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Obamasceptics should be aware that it takes two to tango

The US Middle East policy is designed by President Obama. It is a president driven policy. This, according to an Israeli scholar, constitutes a sharp contrast to the second term of Bush’s presidency, when there was a dual administration; that of Secretary of State Rice and that of Vice President Cheney, and Bush acting like a Supreme Court judge

I will not hide it. Yes, I am a fan of American President Barack Obama. No, I do not think he is superman. Therefore I do not have extremely high expectations from him. He might end up not delivering enough. However, looking from the theoretical and conceptual level, I believe he has got the right thinking and the right vision. It remains to be seen to what degree this vision will translate into reality.

Obviously, it is only natural to be suspicious of his performance. But I find the complete lack of faith in Obama, the conviction of some that he does not say anything new and that there is and there will be no radical changes in the U.S. administration’s policies, astonishing.

That is why the analysis of an Israeli scholar on the Obama administration’s policy on the Middle East has strengthened my view that we are dealing with a totally new mentality and way of doing things in Washington. I would like to share this analysis delivered at the Halki International Seminar that took place last week with Hürriyet Daily News & Economic Review readers.

First of all the U.S. policy in the Middle East is designed by President Obama. It is a president-driven policy.

This, according to the Israeli scholar, constitutes a sharp contrast to the second term of George Bush’s presidency, where there was a dual administration: that of Secretary of State Condoleezza Rice and that of Vice President Dick Cheney and Bush acting like a Supreme Court judge.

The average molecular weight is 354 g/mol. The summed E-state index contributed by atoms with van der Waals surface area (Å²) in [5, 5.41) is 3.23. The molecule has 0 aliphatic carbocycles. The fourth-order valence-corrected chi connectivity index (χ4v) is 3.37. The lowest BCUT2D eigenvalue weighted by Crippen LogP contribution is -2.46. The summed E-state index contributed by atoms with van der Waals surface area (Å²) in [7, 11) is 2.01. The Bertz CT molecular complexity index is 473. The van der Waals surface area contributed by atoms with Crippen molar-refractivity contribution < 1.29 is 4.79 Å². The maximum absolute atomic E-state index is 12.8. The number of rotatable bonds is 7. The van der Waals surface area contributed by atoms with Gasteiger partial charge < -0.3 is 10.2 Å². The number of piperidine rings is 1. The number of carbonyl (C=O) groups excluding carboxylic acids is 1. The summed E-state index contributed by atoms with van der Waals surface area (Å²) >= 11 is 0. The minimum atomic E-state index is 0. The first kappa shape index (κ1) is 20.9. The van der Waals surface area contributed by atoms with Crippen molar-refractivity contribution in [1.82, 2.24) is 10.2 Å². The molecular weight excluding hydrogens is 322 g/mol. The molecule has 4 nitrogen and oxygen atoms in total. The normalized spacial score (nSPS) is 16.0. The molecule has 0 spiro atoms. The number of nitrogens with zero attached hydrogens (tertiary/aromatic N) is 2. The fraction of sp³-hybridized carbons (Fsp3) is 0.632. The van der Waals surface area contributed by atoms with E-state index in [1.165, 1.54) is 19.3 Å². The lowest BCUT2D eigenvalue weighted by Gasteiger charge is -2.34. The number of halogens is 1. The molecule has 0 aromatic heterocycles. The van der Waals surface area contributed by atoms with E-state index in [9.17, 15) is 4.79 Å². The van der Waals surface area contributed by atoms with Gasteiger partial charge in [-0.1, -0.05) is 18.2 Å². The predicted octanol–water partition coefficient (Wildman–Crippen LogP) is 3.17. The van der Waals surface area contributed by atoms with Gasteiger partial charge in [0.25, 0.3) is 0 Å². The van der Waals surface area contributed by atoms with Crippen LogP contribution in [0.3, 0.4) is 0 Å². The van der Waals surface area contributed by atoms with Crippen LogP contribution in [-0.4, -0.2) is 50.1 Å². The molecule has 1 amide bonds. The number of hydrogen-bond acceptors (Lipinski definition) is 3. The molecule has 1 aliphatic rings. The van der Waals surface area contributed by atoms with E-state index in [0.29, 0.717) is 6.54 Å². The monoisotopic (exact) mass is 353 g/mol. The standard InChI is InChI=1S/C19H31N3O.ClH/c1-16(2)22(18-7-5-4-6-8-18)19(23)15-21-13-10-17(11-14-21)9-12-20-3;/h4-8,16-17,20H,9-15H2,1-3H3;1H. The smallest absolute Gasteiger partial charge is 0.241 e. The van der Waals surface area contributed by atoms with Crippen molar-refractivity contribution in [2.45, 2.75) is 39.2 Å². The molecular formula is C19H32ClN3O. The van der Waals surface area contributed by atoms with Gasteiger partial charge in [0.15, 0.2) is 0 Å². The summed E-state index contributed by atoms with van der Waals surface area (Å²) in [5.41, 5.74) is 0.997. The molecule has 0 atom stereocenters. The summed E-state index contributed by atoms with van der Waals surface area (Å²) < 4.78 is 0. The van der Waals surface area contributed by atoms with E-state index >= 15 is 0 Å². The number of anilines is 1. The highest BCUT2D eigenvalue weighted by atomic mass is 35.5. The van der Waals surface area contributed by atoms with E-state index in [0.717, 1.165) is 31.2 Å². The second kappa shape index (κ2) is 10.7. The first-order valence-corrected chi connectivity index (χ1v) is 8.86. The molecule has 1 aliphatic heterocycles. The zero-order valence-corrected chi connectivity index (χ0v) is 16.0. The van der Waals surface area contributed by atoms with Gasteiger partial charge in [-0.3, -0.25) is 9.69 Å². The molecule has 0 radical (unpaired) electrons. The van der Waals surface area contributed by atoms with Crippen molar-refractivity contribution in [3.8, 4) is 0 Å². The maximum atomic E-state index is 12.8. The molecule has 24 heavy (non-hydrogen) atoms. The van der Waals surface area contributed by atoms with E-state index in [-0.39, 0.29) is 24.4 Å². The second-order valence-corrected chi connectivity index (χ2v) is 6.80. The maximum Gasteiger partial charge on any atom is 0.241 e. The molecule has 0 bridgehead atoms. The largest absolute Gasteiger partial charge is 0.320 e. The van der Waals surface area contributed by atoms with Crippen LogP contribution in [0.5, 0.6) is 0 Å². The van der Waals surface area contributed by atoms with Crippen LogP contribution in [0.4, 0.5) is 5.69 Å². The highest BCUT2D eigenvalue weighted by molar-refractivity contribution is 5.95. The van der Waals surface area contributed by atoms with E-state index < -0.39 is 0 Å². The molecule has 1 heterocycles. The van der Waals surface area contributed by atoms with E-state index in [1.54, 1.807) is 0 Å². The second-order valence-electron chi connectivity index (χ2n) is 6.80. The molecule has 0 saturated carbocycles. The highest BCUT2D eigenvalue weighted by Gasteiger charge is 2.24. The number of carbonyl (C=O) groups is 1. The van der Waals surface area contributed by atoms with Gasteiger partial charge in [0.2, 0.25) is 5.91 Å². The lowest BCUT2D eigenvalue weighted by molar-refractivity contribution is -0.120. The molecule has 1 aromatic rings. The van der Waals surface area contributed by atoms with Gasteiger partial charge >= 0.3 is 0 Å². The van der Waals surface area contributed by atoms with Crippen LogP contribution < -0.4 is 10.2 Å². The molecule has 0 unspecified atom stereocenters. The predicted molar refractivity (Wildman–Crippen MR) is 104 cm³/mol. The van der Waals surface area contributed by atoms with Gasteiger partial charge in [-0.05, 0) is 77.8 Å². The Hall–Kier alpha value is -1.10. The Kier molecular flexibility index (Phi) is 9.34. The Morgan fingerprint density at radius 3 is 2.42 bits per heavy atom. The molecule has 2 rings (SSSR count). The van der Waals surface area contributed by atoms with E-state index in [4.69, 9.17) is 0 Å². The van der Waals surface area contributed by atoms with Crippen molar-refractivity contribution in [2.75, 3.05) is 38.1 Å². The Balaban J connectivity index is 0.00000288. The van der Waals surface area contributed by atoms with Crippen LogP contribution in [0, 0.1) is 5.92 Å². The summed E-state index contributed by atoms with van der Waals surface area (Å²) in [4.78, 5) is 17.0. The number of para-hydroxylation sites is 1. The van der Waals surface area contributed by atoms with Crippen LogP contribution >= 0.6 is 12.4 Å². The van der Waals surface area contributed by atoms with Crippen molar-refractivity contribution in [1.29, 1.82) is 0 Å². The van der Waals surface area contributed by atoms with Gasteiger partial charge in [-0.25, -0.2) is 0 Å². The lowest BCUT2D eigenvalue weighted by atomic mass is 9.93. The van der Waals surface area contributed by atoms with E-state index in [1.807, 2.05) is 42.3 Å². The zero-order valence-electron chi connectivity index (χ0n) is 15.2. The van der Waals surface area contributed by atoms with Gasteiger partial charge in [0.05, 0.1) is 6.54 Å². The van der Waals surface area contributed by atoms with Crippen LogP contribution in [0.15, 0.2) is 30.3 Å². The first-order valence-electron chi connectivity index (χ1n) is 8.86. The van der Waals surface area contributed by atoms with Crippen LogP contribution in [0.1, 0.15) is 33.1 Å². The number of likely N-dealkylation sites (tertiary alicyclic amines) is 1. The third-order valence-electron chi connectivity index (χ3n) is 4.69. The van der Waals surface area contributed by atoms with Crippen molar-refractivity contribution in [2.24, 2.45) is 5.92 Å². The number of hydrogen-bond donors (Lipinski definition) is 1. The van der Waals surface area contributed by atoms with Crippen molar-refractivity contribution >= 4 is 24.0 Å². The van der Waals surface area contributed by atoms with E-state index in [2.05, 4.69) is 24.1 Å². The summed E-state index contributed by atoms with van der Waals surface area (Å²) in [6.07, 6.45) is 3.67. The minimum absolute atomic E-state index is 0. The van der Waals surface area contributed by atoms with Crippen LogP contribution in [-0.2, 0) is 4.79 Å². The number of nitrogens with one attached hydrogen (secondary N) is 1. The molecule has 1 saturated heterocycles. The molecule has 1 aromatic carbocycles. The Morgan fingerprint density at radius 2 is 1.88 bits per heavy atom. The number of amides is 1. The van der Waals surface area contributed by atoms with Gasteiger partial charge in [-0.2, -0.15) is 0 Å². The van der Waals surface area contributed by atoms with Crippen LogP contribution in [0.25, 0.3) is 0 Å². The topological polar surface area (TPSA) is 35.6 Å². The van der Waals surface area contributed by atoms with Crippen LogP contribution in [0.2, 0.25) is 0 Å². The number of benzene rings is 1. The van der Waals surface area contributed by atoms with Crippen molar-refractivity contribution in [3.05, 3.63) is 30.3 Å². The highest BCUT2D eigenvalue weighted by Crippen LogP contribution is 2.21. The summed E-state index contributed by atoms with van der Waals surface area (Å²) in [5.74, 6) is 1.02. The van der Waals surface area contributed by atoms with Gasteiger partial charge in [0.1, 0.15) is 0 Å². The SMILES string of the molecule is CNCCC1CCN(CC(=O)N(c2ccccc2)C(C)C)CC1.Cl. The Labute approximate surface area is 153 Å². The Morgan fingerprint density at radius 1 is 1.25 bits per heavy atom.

Second, the enormous discipline of the electoral campaign team is carried to the administration. Once a decision is taken, everyone goes along with it.

This is the administrative aspect; as to the substance, the scholar has emphasized five points: President Obama is committed to doing something substantial, to achieve a breakthrough on the Arab-Israeli sphere, in the early stage of his administration.

He is willing to engage with the "nasties," like Iran.

He knows he cannot do it alone, he is aware that he needs allies.

His is an interest-driven policy. He has a Kissingerian approach. As the scholar said, it might sound a bit weird to have a democratic president with Kissingerian thinking, yet what drives President Obama’s policy is the answer to the question: What is in our interest? He is the first American president in the history to say: A Palestinian state is in our national interest.

President Obama’s policy is based on the concept that all major problems are interconnected.

Whereas with the Bush administration, there were separate tracks for Syria, Palestine, Iran etc.

He knows for instance that in order to engage with Iran he needs to get the Israeli-Palestinian track moving in the direction of a solution. In the words of the scholar, "He needs to get Palestinian suffering out of the TV screens."

All of this is qualitatively different than Bush’s approach.



Message to the Arab world: ’End hypocrisy’

His speech in Cairo is also testimony to the fact that he will have a different way of dealing with the actors in the Middle East.

The main message to the Arab world, according to the scholar, was the following:

"We want to help you, but we are not going to take out the chestnuts out of the fire for you. You need to help us if you want us to help you."

Obama has also told Arabs what to do in order to help him.

He told the Arab leaders to stop whining and start thinking in terms of their national interests. He also told the Arab world to give an end to hypocrisy. By hypocrisy, he meant the habit of Arab leaders to say one thing in the White House and another in front of the cameras. He no longer wants Arab leaders to use their public as a pretext.

But as the scholar rightly put it, Obama’s main challenge remains what he called, the "leadership deficit." With the exception of King Abdullah of Jordan, there aren’t any willing and able leaders who can combine courage and credibility.

Which brings us to the fact that it takes two to tango.

In fact in the Middle East it takes two, three, four, five to tango, all dancing to different tunes. Thus Obama skeptics should be aware of the fact that if he might not be able to deliver enough, that might not be totally his fault.
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